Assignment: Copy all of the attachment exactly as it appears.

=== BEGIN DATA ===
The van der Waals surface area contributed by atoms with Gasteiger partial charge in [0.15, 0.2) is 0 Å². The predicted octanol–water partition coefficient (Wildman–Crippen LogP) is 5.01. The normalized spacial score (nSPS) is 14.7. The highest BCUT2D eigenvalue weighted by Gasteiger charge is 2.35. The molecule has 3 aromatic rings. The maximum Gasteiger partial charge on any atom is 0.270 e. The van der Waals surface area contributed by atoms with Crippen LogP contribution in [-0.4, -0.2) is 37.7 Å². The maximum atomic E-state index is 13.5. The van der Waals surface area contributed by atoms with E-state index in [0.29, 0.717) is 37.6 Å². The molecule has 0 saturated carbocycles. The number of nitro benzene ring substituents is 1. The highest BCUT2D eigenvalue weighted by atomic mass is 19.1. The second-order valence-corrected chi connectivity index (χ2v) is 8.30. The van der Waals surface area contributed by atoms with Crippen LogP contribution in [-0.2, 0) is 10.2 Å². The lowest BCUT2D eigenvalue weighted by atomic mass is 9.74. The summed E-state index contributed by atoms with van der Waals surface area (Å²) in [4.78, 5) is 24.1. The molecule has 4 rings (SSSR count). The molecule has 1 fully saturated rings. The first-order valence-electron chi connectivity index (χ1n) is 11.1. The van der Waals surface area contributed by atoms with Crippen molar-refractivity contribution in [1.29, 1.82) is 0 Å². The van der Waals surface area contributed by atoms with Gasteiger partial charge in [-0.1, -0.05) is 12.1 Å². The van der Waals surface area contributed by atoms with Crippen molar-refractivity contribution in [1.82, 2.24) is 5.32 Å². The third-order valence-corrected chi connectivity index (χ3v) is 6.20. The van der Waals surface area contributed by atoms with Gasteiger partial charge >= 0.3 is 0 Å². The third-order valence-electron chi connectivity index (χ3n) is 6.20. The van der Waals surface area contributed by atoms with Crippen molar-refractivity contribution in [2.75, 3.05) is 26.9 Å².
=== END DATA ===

The van der Waals surface area contributed by atoms with Gasteiger partial charge in [0.15, 0.2) is 0 Å². The predicted octanol–water partition coefficient (Wildman–Crippen LogP) is 5.01. The normalized spacial score (nSPS) is 14.7. The highest BCUT2D eigenvalue weighted by Gasteiger charge is 2.35. The molecule has 3 aromatic rings. The maximum Gasteiger partial charge on any atom is 0.270 e. The van der Waals surface area contributed by atoms with Crippen LogP contribution in [-0.4, -0.2) is 37.7 Å². The maximum atomic E-state index is 13.5. The van der Waals surface area contributed by atoms with E-state index in [0.29, 0.717) is 37.6 Å². The molecule has 0 saturated carbocycles. The number of nitro benzene ring substituents is 1. The highest BCUT2D eigenvalue weighted by atomic mass is 19.1. The second-order valence-corrected chi connectivity index (χ2v) is 8.30. The van der Waals surface area contributed by atoms with Crippen LogP contribution in [-0.2, 0) is 10.2 Å². The lowest BCUT2D eigenvalue weighted by atomic mass is 9.74. The summed E-state index contributed by atoms with van der Waals surface area (Å²) in [4.78, 5) is 24.1. The molecule has 4 rings (SSSR count). The molecule has 1 fully saturated rings. The first-order valence-electron chi connectivity index (χ1n) is 11.1. The van der Waals surface area contributed by atoms with Crippen molar-refractivity contribution in [1.29, 1.82) is 0 Å². The van der Waals surface area contributed by atoms with Gasteiger partial charge in [-0.1, -0.05) is 12.1 Å². The van der Waals surface area contributed by atoms with Crippen molar-refractivity contribution in [1.82, 2.24) is 5.32 Å². The third-order valence-corrected chi connectivity index (χ3v) is 6.20. The van der Waals surface area contributed by atoms with Gasteiger partial charge >= 0.3 is 0 Å². The third-order valence-electron chi connectivity index (χ3n) is 6.20. The van der Waals surface area contributed by atoms with Crippen molar-refractivity contribution in [2.75, 3.05) is 26.9 Å².